In the Women's Health Initiative Memory Study, including 4,532 women 65 years of age and older, followed for an average of 4 years, 82% (n = 3,729) were 65 to 74 while 18%(n = 803) were 75 and over. Most women (80%) had no prior hormone therapy use. Women treated with conjugated estrogens plus medroxyprogesterone acetate were reported to have a two-fold increase in the risk of developing probable dementia. Alzheimer's disease was the most common classification of probable dementia in both the conjugated estrogens plus medroxyprogesterone acetate group and the placebo group. Ninety percent of the cases of probable dementia occurred in the 54% of women that were older than 70. (See WARNINGS , Dementia .)
See BOXED WARNINGS , WARNINGS and PRECAUTIONS .
Because clinical trials are conducted under widely varying conditions, adverse reaction rates observed in the clinical trials of a drug cannot be directly compared to rates in the clinical trials of another drug and may not reflect the rates observed in practice. The adverse reaction information from clinical trials does, however, provide a basis for identifying the adverse events that appear to be related to drug use and for approximate rates.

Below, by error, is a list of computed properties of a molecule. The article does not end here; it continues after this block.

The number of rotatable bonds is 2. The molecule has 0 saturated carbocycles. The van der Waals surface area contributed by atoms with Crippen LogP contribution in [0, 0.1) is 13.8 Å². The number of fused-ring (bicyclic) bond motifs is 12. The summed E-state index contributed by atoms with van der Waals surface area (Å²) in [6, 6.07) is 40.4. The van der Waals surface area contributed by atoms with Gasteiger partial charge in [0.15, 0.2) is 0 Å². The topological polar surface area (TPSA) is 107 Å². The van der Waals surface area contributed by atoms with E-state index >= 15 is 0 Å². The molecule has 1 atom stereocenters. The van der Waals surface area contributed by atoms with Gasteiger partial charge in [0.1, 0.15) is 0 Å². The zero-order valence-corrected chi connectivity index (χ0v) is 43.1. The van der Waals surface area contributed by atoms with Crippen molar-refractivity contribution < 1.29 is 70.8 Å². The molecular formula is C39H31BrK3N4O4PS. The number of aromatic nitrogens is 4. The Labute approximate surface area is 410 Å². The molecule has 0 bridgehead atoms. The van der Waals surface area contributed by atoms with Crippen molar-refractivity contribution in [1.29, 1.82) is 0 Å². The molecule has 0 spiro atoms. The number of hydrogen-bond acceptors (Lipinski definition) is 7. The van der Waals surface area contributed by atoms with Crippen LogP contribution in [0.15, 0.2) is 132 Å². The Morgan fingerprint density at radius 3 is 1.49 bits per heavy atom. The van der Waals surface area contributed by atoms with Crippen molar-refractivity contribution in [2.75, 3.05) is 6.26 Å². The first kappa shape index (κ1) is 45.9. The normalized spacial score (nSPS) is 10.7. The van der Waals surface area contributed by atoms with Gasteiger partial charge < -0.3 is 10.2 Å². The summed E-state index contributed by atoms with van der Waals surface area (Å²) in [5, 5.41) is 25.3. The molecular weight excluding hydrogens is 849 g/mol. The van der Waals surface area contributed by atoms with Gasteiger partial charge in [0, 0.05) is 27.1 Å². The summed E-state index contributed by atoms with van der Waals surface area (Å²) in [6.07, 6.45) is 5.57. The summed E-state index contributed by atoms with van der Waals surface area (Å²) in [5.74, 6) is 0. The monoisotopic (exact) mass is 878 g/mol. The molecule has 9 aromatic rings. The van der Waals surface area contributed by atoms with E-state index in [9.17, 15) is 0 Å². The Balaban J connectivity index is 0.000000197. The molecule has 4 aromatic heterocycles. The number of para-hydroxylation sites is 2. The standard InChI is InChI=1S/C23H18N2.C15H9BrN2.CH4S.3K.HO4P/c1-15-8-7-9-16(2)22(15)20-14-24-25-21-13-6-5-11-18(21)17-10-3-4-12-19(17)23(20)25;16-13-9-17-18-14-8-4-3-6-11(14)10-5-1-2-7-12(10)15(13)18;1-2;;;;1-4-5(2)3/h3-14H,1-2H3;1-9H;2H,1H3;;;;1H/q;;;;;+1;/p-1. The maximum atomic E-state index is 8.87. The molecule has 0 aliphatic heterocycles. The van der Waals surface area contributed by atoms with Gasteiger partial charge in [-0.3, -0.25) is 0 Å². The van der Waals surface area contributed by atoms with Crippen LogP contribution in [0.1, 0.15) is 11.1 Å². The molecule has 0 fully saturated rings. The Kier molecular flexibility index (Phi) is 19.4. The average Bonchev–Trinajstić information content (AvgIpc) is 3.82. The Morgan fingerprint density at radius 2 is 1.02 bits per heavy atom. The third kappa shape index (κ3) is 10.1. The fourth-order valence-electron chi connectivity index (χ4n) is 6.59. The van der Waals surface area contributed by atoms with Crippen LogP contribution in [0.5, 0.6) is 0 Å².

Endometrial Protection: Table 8 lists adverse experiences which were reported in >/=2% of patients (regardless of relationship to treatment) who received cyclic PROMETRIUM Capsules, 200 mg daily (12 days per calendar month cycle) with daily 0.625 mg conjugated estrogen, in a multicenter, randomized, double-blind, placebo-controlled clinical trial in 875 postmenopausal women.
Secondary Amenorrhea: Table 9 lists adverse experiences which were reported in >/=5% of patients receiving PROMETRIUM Capsules, 400 mg/day, in a multicenter, randomized, double-blind, placebo-controlled clinical trial in estrogen-primed (6 weeks) postmenopausal women receiving conjugated estrogens 0.625 mg/day and cyclic (10 days per calendar month cycle) PROMETRIUM Capsules at a dose of 400 mg/day, for three cycles.
The most common adverse experiences reported in >/=5% of patients in all PROMETRIUM Capsules dosage groups studied in this trial (100 mg/day to 400 mg/day) were: dizziness (16%), breast pain (11%), headache (10%), abdominal pain (10%), fatigue (9%), viral infection (7%), abdominal distention (6%), musculoskeletal pain (6%), emotional lability (6%), irritability (5%), and upper respiratory tract infection (5%).